Comparison of platelet serotonin transporter activity in subjects with severe sleep bruxism and control

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Author(s)

    • Minakuchi Hajime
    • Department of Oral Rehabilitation and Regenerative Medicine, Okayama University Graduate School of Medicine, Dentistry and Pharmaceutical Sciences
    • Kuboki Takuo
    • Department of Oral Rehabilitation and Regenerative Medicine, Okayama University Graduate School of Medicine, Dentistry and Pharmaceutical Sciences
    • Sogawa Chiharu
    • Department of Dental Pharmacology, Okayama University Graduate School of Medicine, Dentistry and Pharmaceutical Sciences
    • Hara Emilio Satoshi
    • Department of Oral Rehabilitation and Regenerative Medicine, Okayama University Graduate School of Medicine, Dentistry and Pharmaceutical Sciences
    • Miki Haruna
    • Department of Oral Rehabilitation and Regenerative Medicine, Okayama University Graduate School of Medicine, Dentistry and Pharmaceutical Sciences
    • Maekawa Kenji
    • Department of Oral Rehabilitation and Regenerative Medicine, Okayama University Graduate School of Medicine, Dentistry and Pharmaceutical Sciences
    • Sogawa Norio
    • Department of Dental Pharmacology, Okayama University Graduate School of Medicine, Dentistry and Pharmaceutical Sciences
    • Kitayama Shigeo
    • Department of Dental Pharmacology, Okayama University Graduate School of Medicine, Dentistry and Pharmaceutical Sciences
    • Matsuka Yoshizo
    • Department of Fixed Prosthodontics, Institute of Health Biosciences Graduate School, The University of Tokushima
    • Clark Glenn T.
    • Advanced Program in Orofacial Pain and Oral Medicine, Ostrow School of Dentistry, University of Southern California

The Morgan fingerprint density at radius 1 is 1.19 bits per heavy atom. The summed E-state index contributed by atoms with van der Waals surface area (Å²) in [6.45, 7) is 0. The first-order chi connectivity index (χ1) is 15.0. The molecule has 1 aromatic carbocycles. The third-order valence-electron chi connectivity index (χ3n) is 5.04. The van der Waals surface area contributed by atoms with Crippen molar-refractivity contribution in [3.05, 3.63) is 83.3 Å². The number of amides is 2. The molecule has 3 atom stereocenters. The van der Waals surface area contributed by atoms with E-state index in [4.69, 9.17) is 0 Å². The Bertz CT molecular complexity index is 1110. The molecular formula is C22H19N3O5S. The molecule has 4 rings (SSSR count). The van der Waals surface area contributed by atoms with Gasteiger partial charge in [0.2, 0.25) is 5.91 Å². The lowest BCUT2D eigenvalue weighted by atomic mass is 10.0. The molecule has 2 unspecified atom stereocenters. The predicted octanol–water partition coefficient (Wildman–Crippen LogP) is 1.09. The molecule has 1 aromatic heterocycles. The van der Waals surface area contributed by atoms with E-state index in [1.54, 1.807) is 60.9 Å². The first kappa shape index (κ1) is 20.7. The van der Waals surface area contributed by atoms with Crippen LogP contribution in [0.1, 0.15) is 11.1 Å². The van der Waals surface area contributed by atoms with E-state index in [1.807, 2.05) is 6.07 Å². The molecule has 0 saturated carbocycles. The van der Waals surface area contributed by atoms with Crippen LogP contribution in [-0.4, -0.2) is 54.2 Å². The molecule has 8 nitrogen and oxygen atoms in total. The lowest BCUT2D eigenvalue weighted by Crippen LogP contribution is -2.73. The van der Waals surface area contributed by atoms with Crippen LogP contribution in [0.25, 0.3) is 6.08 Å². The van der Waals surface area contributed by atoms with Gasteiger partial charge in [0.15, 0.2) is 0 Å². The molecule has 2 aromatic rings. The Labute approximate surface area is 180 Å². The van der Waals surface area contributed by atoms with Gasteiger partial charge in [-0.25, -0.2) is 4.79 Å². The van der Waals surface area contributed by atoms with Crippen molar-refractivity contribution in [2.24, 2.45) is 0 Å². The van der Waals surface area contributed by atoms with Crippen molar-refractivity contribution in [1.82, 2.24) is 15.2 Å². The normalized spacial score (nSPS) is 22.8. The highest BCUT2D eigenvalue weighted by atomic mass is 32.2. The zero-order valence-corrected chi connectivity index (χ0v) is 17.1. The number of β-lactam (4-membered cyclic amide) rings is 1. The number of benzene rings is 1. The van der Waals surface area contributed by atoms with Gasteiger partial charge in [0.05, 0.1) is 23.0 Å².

Abstract

<i>Purpose:</i> The aim of this study was to evaluate the correlation between sleep bruxism (SB) frequency and serotonin transporter (SERT)-driven serotonin (5-HT)-uptake in platelets.<br><i>Methods:</i> Subjects were dental trainee residents and faculty members of Okayama University Hospital who were aware of having severe or no SB. SB frequency was assessed for 3-consecutive nights by a self-contained electromyographic detector/analyzer, which indicated individual SB levels as one of four grades (score 0, 1, 2 and 3). Subjects were classified as normal control (NC) when SB scores indicated only 0 or 1 during the 3 nights, or as severe SB for scores 2 or 3. Those subjects whose scores fluctuated from 0 to 3 during the 3 nights were omitted from further analysis. Fasting peripheral venous blood samples were collected in the morning following the final SB assessment. Amounts of SERTs proteins collected from peripheral platelets were quantified using ELISA, and SERTs transport activity was assessed by uptake assay using [<ce:sup loc="pre">3</sup>H]-5-HT.<br><i>Results:</i> Thirteen severe SB subjects and 7 NC subjects were eligible. Gender distribution, mean age, 5-HT concentration and total amounts of SERT protein in platelets showed no significant differences between NC and severe SB (<i>p</i> = 0.85: <i>Chi-squared test</i>; <i>p</i> = 0.64, 0.26, 0.46: <i>t-test</i>). However, [<ce:sup loc="pre">3</sup>H]-5-HT uptake by platelets was significantly greater in NC compared to severe SB subjects (12.79 ± 1.97, 8.27 ± 1.91 fmol/10<sup>5</sup> platelets/min, <i>p</i> < 0.001, <i>t-test</i>).<br><i>Conclusion:</i> The results of this pilot study suggest a possible correlation between peripheral platelet serotonin transporter uptake ability and SB severity.

Journal

  • Journal of Prosthodontic Research

    Journal of Prosthodontic Research 58(4), 217-222, 2014

    Japan Prosthodontic Society

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